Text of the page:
Privacy has been one of the biggest hallmarks of the Cryptocurrency transactions on their blockchains. Ironically though, it has also been one of the most controversial features when it comes to monitoring of such transactions by the regulatory authorities. The global financial regulators have been critical of the point that some of the privacy-centric coins (Monero, Zcash etc.) can give the Con men of the digital world the opportunity to launder money & use it for other black market activities. For a common man though, the privacy of these transactions is one of the most enticing features since it keeps their identity anonymous.
Bitcoin is the pioneer of the Cryptocurrency movement signified by the peer-to-peer anonymous digital transactions. To improve the privacy of the bitcoin transactions, Dandelion Bitcoin Improvement Proposal (BIP) was published in June 2017 by Giulia Fanti (Assistant professor at Carnegie Mellon University) with the backing of the Zcash adviser Andrew Miller (University of Illinois Assistant Professor). Project Dandelion is a simple network layering solution which can be seamlessly integrated with the current blockchain networks.
To understand how Dandelion protocol works, let’s quickly review how a bitcoin transaction gets processed on its blockchain network. Each time a transaction is initiated at a node (computer) it gets announced publicly to other nodes on the network. This announcement is a requirement of the blockchain network, but this also creates a chain that can be traced back to the announcing or the initial node. As the transaction moves along the connected peers, every node that receives the data is immediately available for query & although the IP address of the originally transmitting node is hidden, it is easily traceable by monitoring the path of the transaction on the network. This is where Dandelion steps in with its two-step privacy procedure to secure the transaction after making the initial transaction private.
This phase aims to avoid the trace back to the original transaction. Rather than making the transaction available to all the publicly connected peers, the possessing node passes on the data to a randomly chosen peer via a privacy graph thus keeping the transaction separate from the rest of the public pool. As the transaction continues to move along the chain it remains anonymous except to the peers who directly receive it. Finally it reaches a point where a broadcasting node announces it to the rest of the network through a diffusion process.
The diffusion process is the start of the Fluff phase. This phase marks the distribution of the transaction that happens normally in a blockchain network. Although the transaction is in public domain now, but it becomes very difficult to find out which route it took to get to this propagation phase. Mapping it back to the original node becomes extremely challenging since the initial phase was muddled with random Passovers. Comparing it to a normal transaction where it spreads out publicly to peers from a single point, with dandelion protocol the transaction takes a quiet path across randomly chosen nodes to finally end up diffusing the data from multiple peers all across the network.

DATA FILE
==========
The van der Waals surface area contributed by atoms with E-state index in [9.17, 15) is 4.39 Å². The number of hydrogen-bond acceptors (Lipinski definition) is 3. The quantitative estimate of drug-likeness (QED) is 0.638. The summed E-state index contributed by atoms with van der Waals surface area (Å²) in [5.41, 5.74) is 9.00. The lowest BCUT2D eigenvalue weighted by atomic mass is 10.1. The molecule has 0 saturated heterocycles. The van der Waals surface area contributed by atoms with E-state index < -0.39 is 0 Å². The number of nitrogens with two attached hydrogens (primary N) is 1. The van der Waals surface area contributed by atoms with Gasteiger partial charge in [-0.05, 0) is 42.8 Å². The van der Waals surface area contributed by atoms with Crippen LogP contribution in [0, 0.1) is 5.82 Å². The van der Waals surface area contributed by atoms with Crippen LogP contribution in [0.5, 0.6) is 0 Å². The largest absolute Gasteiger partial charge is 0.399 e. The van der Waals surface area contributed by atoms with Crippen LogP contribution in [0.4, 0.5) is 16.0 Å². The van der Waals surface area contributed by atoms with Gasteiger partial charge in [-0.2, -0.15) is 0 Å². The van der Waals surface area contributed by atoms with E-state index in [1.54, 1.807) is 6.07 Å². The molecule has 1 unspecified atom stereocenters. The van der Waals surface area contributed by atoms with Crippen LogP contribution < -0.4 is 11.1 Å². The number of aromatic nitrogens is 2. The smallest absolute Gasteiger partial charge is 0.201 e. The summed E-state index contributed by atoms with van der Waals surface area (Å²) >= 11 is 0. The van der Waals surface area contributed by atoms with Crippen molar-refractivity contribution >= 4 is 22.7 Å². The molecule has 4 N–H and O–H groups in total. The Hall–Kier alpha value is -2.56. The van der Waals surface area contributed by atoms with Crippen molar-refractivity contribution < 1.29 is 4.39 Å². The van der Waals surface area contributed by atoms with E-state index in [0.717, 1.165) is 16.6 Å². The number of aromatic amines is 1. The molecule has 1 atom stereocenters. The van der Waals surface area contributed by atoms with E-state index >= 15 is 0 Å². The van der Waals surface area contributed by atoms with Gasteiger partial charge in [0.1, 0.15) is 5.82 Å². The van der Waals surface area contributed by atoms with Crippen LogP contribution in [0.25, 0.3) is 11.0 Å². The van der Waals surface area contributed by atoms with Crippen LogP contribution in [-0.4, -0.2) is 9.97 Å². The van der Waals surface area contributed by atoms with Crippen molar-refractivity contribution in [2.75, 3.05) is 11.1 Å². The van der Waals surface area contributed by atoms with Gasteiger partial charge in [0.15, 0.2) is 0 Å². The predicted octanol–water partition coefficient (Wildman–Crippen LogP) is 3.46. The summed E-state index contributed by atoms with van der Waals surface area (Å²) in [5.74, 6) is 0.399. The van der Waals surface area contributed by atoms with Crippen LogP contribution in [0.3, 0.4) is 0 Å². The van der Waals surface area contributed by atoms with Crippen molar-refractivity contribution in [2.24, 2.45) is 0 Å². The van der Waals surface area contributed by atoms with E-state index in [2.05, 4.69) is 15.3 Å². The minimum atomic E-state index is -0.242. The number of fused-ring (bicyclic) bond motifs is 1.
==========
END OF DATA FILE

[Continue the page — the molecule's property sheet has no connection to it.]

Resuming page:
As solid as this proposal looked initially, there was some criticism from developers citing ‘deanonymization’ concerns whereby sophisticated hackers will still be able to identify the source of transaction by cross-checking its preceding patterns. To address this problem the developers of the Dandelion project published an update (May. 2018) to the original proposal called the Dandelion++, which has aimed to improve on the theoretical assumptions of the original paper. It has specifically addressed issues on the broadcast protocols of a Crypto blockchain network. Also, the team has built a small prototype network to test the new version of the protocol, its viability & how well it can block the traceable data of the transactions. So far it seems to be working as promised.
There have been other privacy solutions prior to Dandelion that have been tried & tested. Monero (XMR), for example, has been trying to implement the infamous TOR protocol used to access the Dark Web to its blockchain network for years, but it is resource heavy & difficult to implement and that’s the reason they are still struggling with it. The ease of network layering solution presented by the Dandelion protocol makes it much more simpler to assimilate with the existing networks. Working on these lines Zcoin (XZC) became the second digital coin after Bitcoin recently to implement the Dandelion protocol to its network as an added security solution. Dandelion is finally gaining acceptance & recognition of its effective privacy solution for the Crypto blockchain networks.